Several of the streaming services including Netflix, Paramount + and Prime Video are now offering free access to their content with Netflix rolling out an Ads based service this year, with the move mitigating claims that streaming is cutting off consumers from free entertainment and sports content. Foxtel and Kayo are also delivering free sports coverage in Australia for select games.
The streaming networks are also generating more content in Australia than ever before with Paramount + who own the Ten network set to make their new NCIS Sydney show available for free in both Australia and worldwide.
According to Think TV, Australia’s trade body for commercial television, the 2023 financial year has been tough on the medium.
Over the course of the year, commercial free-to-air spending dropped 7.9% to $3.6bn in Australia.
Metropolitan free-to-air dropped 10.6% to $2.5bn.
What the Labor Federal Government want is control and the ability to deliver funding and commercial protection to their preferred media partners claim observers.
With a streaming model they lose control of the news sources, which are not able to deliver their thinking and interpretation of news issues affecting political parties in particular the Anthony Albanese led Government.
Anthony Albanese’s approval ratings have fallen sharply in the wake of the referendum defeat and the decline in living standards as the political contest between Labor and the Coalition narrows to the closest margin since the 2022 election.
The first major poll since the defeat of the Indigenous voice referendum on October 14 shows the Coalition now leading Labor on the primary vote, 37 per cent to 35 per cent with several people in Canberra claiming that this is one of the reasons that the Albanese Government wants to have more influence on the media landscape.
Patrick Delany whose Foxtel, Kayo and Binge operations will be affected by the legislation as well as the likes of Fetch TV now owned by Telstra who also own 33% of Foxtel, claims the “feeding frenzy” on his target audience and other streaming Puck and other box providers, by free to air TV stations who want a free ride on the likes of the News Corp owned network, will hit Foxtel hard while protecting the interests of free-to-air networks.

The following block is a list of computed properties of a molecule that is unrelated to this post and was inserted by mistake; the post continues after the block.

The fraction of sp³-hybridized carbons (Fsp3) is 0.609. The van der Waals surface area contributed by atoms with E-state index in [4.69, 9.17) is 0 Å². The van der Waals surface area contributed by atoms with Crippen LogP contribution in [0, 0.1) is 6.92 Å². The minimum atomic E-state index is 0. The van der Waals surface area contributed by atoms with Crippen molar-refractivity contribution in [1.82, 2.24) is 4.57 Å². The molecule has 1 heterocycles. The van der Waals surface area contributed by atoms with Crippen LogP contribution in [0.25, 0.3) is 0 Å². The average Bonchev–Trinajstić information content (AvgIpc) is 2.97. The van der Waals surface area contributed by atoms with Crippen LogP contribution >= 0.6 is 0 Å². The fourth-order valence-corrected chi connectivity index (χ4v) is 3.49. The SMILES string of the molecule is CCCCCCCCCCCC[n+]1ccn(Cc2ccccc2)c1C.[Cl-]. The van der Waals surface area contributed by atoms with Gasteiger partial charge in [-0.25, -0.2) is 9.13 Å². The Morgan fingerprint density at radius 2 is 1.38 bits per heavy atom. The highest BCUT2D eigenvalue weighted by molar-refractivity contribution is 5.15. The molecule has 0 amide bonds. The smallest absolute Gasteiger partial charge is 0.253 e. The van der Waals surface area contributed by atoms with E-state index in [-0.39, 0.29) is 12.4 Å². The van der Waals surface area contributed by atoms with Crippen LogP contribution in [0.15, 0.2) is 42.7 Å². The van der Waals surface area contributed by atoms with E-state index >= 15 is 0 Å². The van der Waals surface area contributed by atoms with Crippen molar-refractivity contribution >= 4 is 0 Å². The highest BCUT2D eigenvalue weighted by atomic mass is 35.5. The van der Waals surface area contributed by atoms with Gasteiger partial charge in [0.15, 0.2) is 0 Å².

Delany claimed back in August that consumers will be angry at some of the proposed reforms.
As a result, ASTRA an organisation backed by some of the biggest streaming brands in the world commissioned research which reveals that the overwhelming view of Australian consumers is that they want to control the TVs and the apps and content they watch and access.
The research showed:
When given the choice, 94% of Australians said they don’t want the government controlling the order and layout of the apps on their TV.
73% of Australians want the ability to customise the order and layout of the apps on their TV themselves, followed by (21%) Australians who want manufacturers and service providers to do that for them.
80% of Australians believe the choice on what they watch should be their own.
1 in 2 Australians (50%) with a smart TV don’t know how to change the layout and order of their apps.
Australians on average spend up to $2000 on their Smart TVs every year in addition to the multiple streaming apps they subscribe to.
Australians who pay to watch content want to decide where they watch it. 87% of those who pay for a streaming service agree if a sporting event is shown on both free and paid TV, they should have the right to choose which one they watch.
The research shows Australian consumers have spoken. Free TV services should be given presence via their primary FTA broadcast linear channels not their apps. Services should not be hidden from consumers or altered both in terms of app accessibility and in search. That control should sit with the Australian public who are paying for their devices and the services available on them. Overwhelmingly they have said they want this control.
ASTRA believes the policy objective is best met through a requirement to provide access to the primary FTA linear broadcast channels on connected TVs only. There is no need for double regulation of plug-in devices.
ASTRA has encouraged Australians to contact their local MP with their concerns, they have even provided a letter for consumers to email to their local politician.